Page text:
“Ang pagdadaanan na lang niya ngayon is ‘yung challenge sa labas ng bahay. ‘Yung sa school, sa mga magiging kaibigan niya, sa mga makaka-relasyon niya in the future,” says Deejei. “Ang gusto kong ituro sa kanya ‘pag may isip na siya, is ... just be himself. Na kung ano talaga ‘yung tingin mo sa sarili mo, ‘wag kang mahihiya, express yourself kung paano mo nakikita ‘yung sarili mo. Huwag mong papansinin ‘yung mga nag-di-discriminate sa iyo.”

“As long as hindi ka nakakatapak ... ng ibang tao, okay lang ‘yun,” he adds.

Yano and Aniel study in Bicol, and although generally provincial environments are more traditional and conservative than the city, Eunice shares that Yano has not experienced discrimination from students or teachers. In fact, the school allows him to wear pants rather than a skirt.

When asked if the couple have any fears when it comes to raising a family like theirs, Deejei says that he worries their children will question why they’re so different, especially when they come face to face with bullies and bigots.

“Pero again, habang lumalaki sila, ang gusto namin is ipaintindi sa kanila na ganito tayo, ito kami, and gusto lang naming siguraduhin na lumaki sila ng punung-puno ng pagmamahal,” he says. “Kumbaga, pare-pareho lang tayo ng kinakain [ng ibang mga pamilya]. Gusto kong maintindihan nila na normal pa rin ‘yung buhay namin kahit na ganito ‘yung setup ng family namin because merong love within the family.”

“Pinapaintindi ko naman na normal naman talaga kami,” says Eunice. “Wala naman ‘yung porke’t ganyan si Yano, na iba na kami. Hindi. Pinapaintindi [ko sa kanila] na pare-pareho lang naman ang tao.”

Ida Ramos, Sandy Aloba, their son Liam, and their dogs Patsy and Junior. Photo by JL JAVIER

Moms and me
Sandy Aloba, Ida Ramos, and Liam

When Ida Ramos was working as a professional dancer in 2009, she was hoisted in the air and fell 36 feet after her harness broke. Around this time, she and her partner, Sandy Aloba, were finally ready to have kids. Everything was set, they had already found a potential sperm donor, then the accident happened. Suddenly, their priorities had to change.

Ida had broken several bones and had to endure a year-long recovery period. But this time didn’t just lead them to take a step back and reevaluate their lives, it also shone a light on the many legal barriers they would have to face as a same-sex couple.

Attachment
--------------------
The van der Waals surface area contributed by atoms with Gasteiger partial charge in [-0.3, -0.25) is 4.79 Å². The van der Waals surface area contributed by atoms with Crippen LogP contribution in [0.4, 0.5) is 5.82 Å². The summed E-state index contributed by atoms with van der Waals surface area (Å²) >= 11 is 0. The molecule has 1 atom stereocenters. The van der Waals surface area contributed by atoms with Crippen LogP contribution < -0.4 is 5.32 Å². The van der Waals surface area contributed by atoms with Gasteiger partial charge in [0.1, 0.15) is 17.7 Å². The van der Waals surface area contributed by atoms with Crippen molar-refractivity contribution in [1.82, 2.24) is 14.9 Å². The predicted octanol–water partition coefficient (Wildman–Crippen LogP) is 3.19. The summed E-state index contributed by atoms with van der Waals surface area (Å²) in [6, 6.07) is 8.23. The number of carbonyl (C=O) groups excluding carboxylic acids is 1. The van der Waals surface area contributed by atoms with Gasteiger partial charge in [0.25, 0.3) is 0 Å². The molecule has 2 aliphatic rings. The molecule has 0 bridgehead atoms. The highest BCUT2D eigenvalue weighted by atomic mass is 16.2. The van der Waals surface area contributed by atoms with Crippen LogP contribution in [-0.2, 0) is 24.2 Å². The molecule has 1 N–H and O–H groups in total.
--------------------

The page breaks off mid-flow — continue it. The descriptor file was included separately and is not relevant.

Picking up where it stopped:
Because marriage equality does not exist in the Philippines, LGBTQ+ couples cannot be recognized as each other’s legal spouses. This means that in the case of hospitalization, same-sex partners cannot give consent on medical decisions if the patient is incapacitated.

After each of Ida’s many surgeries, Sandy had to wait outside the recovery room until Ida’s mother arrived. She also couldn’t sign for anything for Ida or make decisions on her behalf, despite already having been together for 13 years at the time.

Luckily for the two, Ida’s family wholly accepts their relationship. Hence, Ida’s mother would consult with Sandy before signing anything. Some couples with less than tolerant parents would not have been as lucky.

Though the accident had altered their chances of having a biological child, Liam entered their lives just a year later. Liam’s birth mother, Ida’s cousin, was a teen mom, and Liam was being cared for by Ida’s grandmother. It was upon her insistence that the couple decided to raise Liam as their own.

“Her lola kept teasing us na kunin na namin si Liam … that he was born for us,” says Sandy, who shares that even when he was just a baby, she already felt a special connection. “We had a love affair from the beginning. When we would visit him on the weekends, kapag nag-a-eye contact na kami nito, meron kaming something.”

“So finally when he was two, we [said], ‘What are we waiting for?’”

The couple has been taking care of Liam since then, and has been very open with him about their "unconventional" situation, from the circumstances of his birth and care, to his mothers’ relationship.

When asked whether there are any unique challenges to raising Liam as two moms, Ida says, “[There’s] nothing special just because we're two moms.”

“We had a love affair from the beginning," says Sandy. "When we would visit him on the weekends, kapag nag-a-eye contact na kami nito, meron kaming something.” Photo by JL JAVIER

“I think, for us, we face the same challenges other parents do,” says Sandy. “Plus, we don't really [adhere to] these archaic gender stereotypes,” she adds.

“We did our best with him … to try not to teach him gender with toys, colors,” says Ida. “Kaya lang … ang lakas din ng pull ng [society]. So, he's gonna turn out the way he's gonna turn out.”